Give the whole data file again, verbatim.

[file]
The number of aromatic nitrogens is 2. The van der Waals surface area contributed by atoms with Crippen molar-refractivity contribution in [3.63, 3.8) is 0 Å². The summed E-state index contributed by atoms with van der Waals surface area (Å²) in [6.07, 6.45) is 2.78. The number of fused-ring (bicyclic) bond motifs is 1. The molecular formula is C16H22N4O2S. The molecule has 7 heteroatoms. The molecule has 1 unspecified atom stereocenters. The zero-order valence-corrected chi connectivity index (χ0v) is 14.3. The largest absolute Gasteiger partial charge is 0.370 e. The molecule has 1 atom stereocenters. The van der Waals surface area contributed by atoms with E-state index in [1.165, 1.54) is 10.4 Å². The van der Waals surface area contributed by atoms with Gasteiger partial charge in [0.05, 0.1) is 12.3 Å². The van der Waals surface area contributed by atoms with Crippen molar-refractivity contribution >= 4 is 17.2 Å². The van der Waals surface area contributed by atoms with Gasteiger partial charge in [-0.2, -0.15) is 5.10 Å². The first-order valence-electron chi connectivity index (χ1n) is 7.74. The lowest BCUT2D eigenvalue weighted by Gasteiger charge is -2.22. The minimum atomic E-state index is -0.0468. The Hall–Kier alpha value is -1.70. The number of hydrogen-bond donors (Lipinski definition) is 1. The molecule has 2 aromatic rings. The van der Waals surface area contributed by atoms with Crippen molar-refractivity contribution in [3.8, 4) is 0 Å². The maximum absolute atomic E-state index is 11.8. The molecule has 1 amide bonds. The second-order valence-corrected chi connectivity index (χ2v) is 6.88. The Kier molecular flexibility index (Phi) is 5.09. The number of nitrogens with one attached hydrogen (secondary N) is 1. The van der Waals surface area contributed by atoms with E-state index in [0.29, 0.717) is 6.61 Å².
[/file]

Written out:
The number of aromatic nitrogens is 2. The van der Waals surface area contributed by atoms with Crippen molar-refractivity contribution in [3.63, 3.8) is 0 Å². The summed E-state index contributed by atoms with van der Waals surface area (Å²) in [6.07, 6.45) is 2.78. The number of fused-ring (bicyclic) bond motifs is 1. The molecular formula is C16H22N4O2S. The molecule has 7 heteroatoms. The molecule has 1 unspecified atom stereocenters. The zero-order valence-corrected chi connectivity index (χ0v) is 14.3. The largest absolute Gasteiger partial charge is 0.370 e. The molecule has 1 atom stereocenters. The van der Waals surface area contributed by atoms with E-state index in [1.165, 1.54) is 10.4 Å². The van der Waals surface area contributed by atoms with Gasteiger partial charge in [0.05, 0.1) is 12.3 Å². The van der Waals surface area contributed by atoms with Crippen molar-refractivity contribution >= 4 is 17.2 Å². The van der Waals surface area contributed by atoms with Gasteiger partial charge in [-0.2, -0.15) is 5.10 Å². The first-order valence-electron chi connectivity index (χ1n) is 7.74. The lowest BCUT2D eigenvalue weighted by Gasteiger charge is -2.22. The minimum atomic E-state index is -0.0468. The Hall–Kier alpha value is -1.70. The number of hydrogen-bond donors (Lipinski definition) is 1. The molecule has 2 aromatic rings. The van der Waals surface area contributed by atoms with Crippen molar-refractivity contribution in [3.8, 4) is 0 Å². The maximum absolute atomic E-state index is 11.8. The molecule has 1 amide bonds. The second-order valence-corrected chi connectivity index (χ2v) is 6.88. The Kier molecular flexibility index (Phi) is 5.09. The number of nitrogens with one attached hydrogen (secondary N) is 1. The van der Waals surface area contributed by atoms with E-state index in [0.29, 0.717) is 6.61 Å².